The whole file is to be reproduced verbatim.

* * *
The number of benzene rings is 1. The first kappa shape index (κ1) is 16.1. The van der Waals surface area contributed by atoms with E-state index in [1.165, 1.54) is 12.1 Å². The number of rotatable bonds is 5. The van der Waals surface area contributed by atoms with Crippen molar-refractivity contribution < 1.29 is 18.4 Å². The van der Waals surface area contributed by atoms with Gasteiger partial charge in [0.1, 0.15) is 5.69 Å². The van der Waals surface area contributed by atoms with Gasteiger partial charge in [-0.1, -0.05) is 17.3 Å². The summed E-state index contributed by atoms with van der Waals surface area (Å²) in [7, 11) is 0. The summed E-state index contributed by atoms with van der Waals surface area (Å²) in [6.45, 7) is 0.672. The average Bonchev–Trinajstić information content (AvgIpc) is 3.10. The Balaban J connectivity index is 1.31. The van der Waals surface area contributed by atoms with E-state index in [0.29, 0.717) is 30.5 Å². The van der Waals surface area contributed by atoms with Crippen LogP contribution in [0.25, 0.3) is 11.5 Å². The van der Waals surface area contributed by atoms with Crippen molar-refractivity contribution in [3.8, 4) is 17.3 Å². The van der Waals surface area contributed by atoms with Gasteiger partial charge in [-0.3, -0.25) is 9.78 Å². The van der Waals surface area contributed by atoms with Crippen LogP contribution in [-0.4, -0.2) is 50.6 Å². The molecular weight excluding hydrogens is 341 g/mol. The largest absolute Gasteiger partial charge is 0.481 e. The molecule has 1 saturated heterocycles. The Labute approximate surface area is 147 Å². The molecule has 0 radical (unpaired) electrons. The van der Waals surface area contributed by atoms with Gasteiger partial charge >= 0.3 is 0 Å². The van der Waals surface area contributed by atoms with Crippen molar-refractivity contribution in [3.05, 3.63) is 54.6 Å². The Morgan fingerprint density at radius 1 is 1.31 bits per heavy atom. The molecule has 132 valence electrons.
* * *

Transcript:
The number of benzene rings is 1. The first kappa shape index (κ1) is 16.1. The van der Waals surface area contributed by atoms with E-state index in [1.165, 1.54) is 12.1 Å². The number of rotatable bonds is 5. The van der Waals surface area contributed by atoms with Crippen molar-refractivity contribution < 1.29 is 18.4 Å². The van der Waals surface area contributed by atoms with Gasteiger partial charge in [0.1, 0.15) is 5.69 Å². The van der Waals surface area contributed by atoms with Gasteiger partial charge in [-0.1, -0.05) is 17.3 Å². The summed E-state index contributed by atoms with van der Waals surface area (Å²) in [7, 11) is 0. The summed E-state index contributed by atoms with van der Waals surface area (Å²) in [6.45, 7) is 0.672. The average Bonchev–Trinajstić information content (AvgIpc) is 3.10. The Balaban J connectivity index is 1.31. The van der Waals surface area contributed by atoms with E-state index in [0.29, 0.717) is 30.5 Å². The van der Waals surface area contributed by atoms with Crippen LogP contribution in [0.25, 0.3) is 11.5 Å². The van der Waals surface area contributed by atoms with Crippen molar-refractivity contribution in [3.8, 4) is 17.3 Å². The van der Waals surface area contributed by atoms with Gasteiger partial charge in [-0.3, -0.25) is 9.78 Å². The van der Waals surface area contributed by atoms with Crippen LogP contribution in [-0.4, -0.2) is 50.6 Å². The molecular weight excluding hydrogens is 341 g/mol. The largest absolute Gasteiger partial charge is 0.481 e. The molecule has 1 saturated heterocycles. The Labute approximate surface area is 147 Å². The molecule has 0 radical (unpaired) electrons. The van der Waals surface area contributed by atoms with Gasteiger partial charge >= 0.3 is 0 Å². The van der Waals surface area contributed by atoms with Crippen molar-refractivity contribution in [3.05, 3.63) is 54.6 Å². The Morgan fingerprint density at radius 1 is 1.31 bits per heavy atom. The molecule has 132 valence electrons.